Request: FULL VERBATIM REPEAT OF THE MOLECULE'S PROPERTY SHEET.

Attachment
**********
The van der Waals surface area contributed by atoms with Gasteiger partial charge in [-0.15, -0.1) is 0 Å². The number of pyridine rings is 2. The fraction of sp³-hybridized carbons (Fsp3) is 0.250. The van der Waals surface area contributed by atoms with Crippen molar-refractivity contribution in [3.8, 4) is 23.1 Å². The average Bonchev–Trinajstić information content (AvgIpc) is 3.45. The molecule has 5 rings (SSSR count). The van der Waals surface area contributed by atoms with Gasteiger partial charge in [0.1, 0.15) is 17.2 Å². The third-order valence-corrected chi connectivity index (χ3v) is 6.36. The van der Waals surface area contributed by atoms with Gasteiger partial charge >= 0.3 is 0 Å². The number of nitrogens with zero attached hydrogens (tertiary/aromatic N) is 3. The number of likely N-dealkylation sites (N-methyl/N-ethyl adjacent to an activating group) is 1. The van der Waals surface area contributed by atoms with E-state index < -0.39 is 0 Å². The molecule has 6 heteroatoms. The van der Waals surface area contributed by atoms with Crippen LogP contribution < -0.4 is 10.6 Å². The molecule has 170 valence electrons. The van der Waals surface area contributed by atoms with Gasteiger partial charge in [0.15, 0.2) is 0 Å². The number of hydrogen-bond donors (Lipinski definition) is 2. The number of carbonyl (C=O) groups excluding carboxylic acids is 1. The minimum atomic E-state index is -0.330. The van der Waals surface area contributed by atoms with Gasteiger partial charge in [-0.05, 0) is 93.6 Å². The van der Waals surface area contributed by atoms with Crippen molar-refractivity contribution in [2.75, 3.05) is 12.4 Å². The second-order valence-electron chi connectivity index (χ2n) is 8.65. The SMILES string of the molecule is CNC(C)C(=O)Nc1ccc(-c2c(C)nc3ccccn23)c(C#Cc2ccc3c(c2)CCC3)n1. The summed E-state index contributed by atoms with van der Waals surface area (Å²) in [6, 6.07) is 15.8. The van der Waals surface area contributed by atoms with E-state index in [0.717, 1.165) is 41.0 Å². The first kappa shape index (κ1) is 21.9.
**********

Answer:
The van der Waals surface area contributed by atoms with Gasteiger partial charge in [-0.15, -0.1) is 0 Å². The number of pyridine rings is 2. The fraction of sp³-hybridized carbons (Fsp3) is 0.250. The van der Waals surface area contributed by atoms with Crippen molar-refractivity contribution in [3.8, 4) is 23.1 Å². The average Bonchev–Trinajstić information content (AvgIpc) is 3.45. The molecule has 5 rings (SSSR count). The van der Waals surface area contributed by atoms with Gasteiger partial charge in [0.1, 0.15) is 17.2 Å². The third-order valence-corrected chi connectivity index (χ3v) is 6.36. The van der Waals surface area contributed by atoms with Gasteiger partial charge >= 0.3 is 0 Å². The number of nitrogens with zero attached hydrogens (tertiary/aromatic N) is 3. The number of likely N-dealkylation sites (N-methyl/N-ethyl adjacent to an activating group) is 1. The van der Waals surface area contributed by atoms with E-state index < -0.39 is 0 Å². The molecule has 6 heteroatoms. The van der Waals surface area contributed by atoms with Crippen LogP contribution < -0.4 is 10.6 Å². The molecule has 170 valence electrons. The van der Waals surface area contributed by atoms with Gasteiger partial charge in [0.15, 0.2) is 0 Å². The number of hydrogen-bond donors (Lipinski definition) is 2. The number of carbonyl (C=O) groups excluding carboxylic acids is 1. The minimum atomic E-state index is -0.330. The van der Waals surface area contributed by atoms with Gasteiger partial charge in [-0.05, 0) is 93.6 Å². The van der Waals surface area contributed by atoms with Crippen molar-refractivity contribution in [2.75, 3.05) is 12.4 Å². The second-order valence-electron chi connectivity index (χ2n) is 8.65. The SMILES string of the molecule is CNC(C)C(=O)Nc1ccc(-c2c(C)nc3ccccn23)c(C#Cc2ccc3c(c2)CCC3)n1. The summed E-state index contributed by atoms with van der Waals surface area (Å²) in [6, 6.07) is 15.8. The van der Waals surface area contributed by atoms with E-state index in [0.717, 1.165) is 41.0 Å². The first kappa shape index (κ1) is 21.9.